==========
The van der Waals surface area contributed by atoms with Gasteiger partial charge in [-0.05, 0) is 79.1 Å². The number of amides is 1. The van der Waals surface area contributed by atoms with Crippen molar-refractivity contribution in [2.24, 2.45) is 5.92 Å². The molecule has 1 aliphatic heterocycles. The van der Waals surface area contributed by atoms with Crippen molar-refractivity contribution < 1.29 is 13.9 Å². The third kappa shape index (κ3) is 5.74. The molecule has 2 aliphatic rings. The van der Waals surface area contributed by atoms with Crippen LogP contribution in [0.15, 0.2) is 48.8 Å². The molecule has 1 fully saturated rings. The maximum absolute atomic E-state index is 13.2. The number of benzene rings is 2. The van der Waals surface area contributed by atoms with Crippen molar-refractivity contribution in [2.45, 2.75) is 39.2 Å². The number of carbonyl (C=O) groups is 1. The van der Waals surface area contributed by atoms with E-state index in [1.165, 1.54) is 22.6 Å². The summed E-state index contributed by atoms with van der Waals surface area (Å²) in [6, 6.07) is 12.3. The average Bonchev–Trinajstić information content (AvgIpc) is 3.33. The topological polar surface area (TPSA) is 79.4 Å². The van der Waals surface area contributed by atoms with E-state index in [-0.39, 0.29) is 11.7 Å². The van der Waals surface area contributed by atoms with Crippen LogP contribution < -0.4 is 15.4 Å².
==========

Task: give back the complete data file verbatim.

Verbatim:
The van der Waals surface area contributed by atoms with Gasteiger partial charge in [-0.05, 0) is 79.1 Å². The number of amides is 1. The van der Waals surface area contributed by atoms with Crippen molar-refractivity contribution in [2.24, 2.45) is 5.92 Å². The molecule has 1 aliphatic heterocycles. The van der Waals surface area contributed by atoms with Crippen molar-refractivity contribution < 1.29 is 13.9 Å². The third kappa shape index (κ3) is 5.74. The molecule has 2 aliphatic rings. The van der Waals surface area contributed by atoms with Crippen LogP contribution in [0.15, 0.2) is 48.8 Å². The molecule has 1 fully saturated rings. The maximum absolute atomic E-state index is 13.2. The number of benzene rings is 2. The van der Waals surface area contributed by atoms with Crippen molar-refractivity contribution in [2.45, 2.75) is 39.2 Å². The number of carbonyl (C=O) groups is 1. The van der Waals surface area contributed by atoms with E-state index in [1.165, 1.54) is 22.6 Å². The summed E-state index contributed by atoms with van der Waals surface area (Å²) in [6, 6.07) is 12.3. The average Bonchev–Trinajstić information content (AvgIpc) is 3.33. The topological polar surface area (TPSA) is 79.4 Å². The van der Waals surface area contributed by atoms with E-state index in [-0.39, 0.29) is 11.7 Å². The van der Waals surface area contributed by atoms with Crippen LogP contribution < -0.4 is 15.4 Å².